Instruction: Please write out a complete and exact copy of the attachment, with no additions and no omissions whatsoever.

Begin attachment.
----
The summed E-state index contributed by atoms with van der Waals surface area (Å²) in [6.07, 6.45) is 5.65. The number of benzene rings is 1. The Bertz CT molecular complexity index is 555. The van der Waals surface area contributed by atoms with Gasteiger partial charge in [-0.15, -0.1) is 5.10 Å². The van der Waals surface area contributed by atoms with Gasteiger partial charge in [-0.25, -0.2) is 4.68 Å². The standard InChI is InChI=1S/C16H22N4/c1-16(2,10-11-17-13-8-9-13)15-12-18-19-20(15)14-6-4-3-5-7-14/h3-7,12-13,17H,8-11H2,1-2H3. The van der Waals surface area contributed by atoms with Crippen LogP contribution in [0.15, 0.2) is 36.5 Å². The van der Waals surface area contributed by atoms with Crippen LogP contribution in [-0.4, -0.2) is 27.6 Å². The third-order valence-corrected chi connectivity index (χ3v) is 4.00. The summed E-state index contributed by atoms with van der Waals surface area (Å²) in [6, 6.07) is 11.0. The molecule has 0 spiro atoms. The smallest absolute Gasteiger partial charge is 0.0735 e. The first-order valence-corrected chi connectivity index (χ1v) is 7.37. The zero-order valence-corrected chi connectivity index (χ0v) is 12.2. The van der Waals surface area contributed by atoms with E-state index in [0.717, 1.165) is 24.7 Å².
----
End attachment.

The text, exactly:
The summed E-state index contributed by atoms with van der Waals surface area (Å²) in [6.07, 6.45) is 5.65. The number of benzene rings is 1. The Bertz CT molecular complexity index is 555. The van der Waals surface area contributed by atoms with Gasteiger partial charge in [-0.15, -0.1) is 5.10 Å². The van der Waals surface area contributed by atoms with Gasteiger partial charge in [-0.25, -0.2) is 4.68 Å². The standard InChI is InChI=1S/C16H22N4/c1-16(2,10-11-17-13-8-9-13)15-12-18-19-20(15)14-6-4-3-5-7-14/h3-7,12-13,17H,8-11H2,1-2H3. The van der Waals surface area contributed by atoms with Crippen LogP contribution in [0.15, 0.2) is 36.5 Å². The van der Waals surface area contributed by atoms with Crippen LogP contribution in [-0.4, -0.2) is 27.6 Å². The third-order valence-corrected chi connectivity index (χ3v) is 4.00. The summed E-state index contributed by atoms with van der Waals surface area (Å²) in [6, 6.07) is 11.0. The molecule has 0 spiro atoms. The smallest absolute Gasteiger partial charge is 0.0735 e. The first-order valence-corrected chi connectivity index (χ1v) is 7.37. The zero-order valence-corrected chi connectivity index (χ0v) is 12.2. The van der Waals surface area contributed by atoms with E-state index in [0.717, 1.165) is 24.7 Å².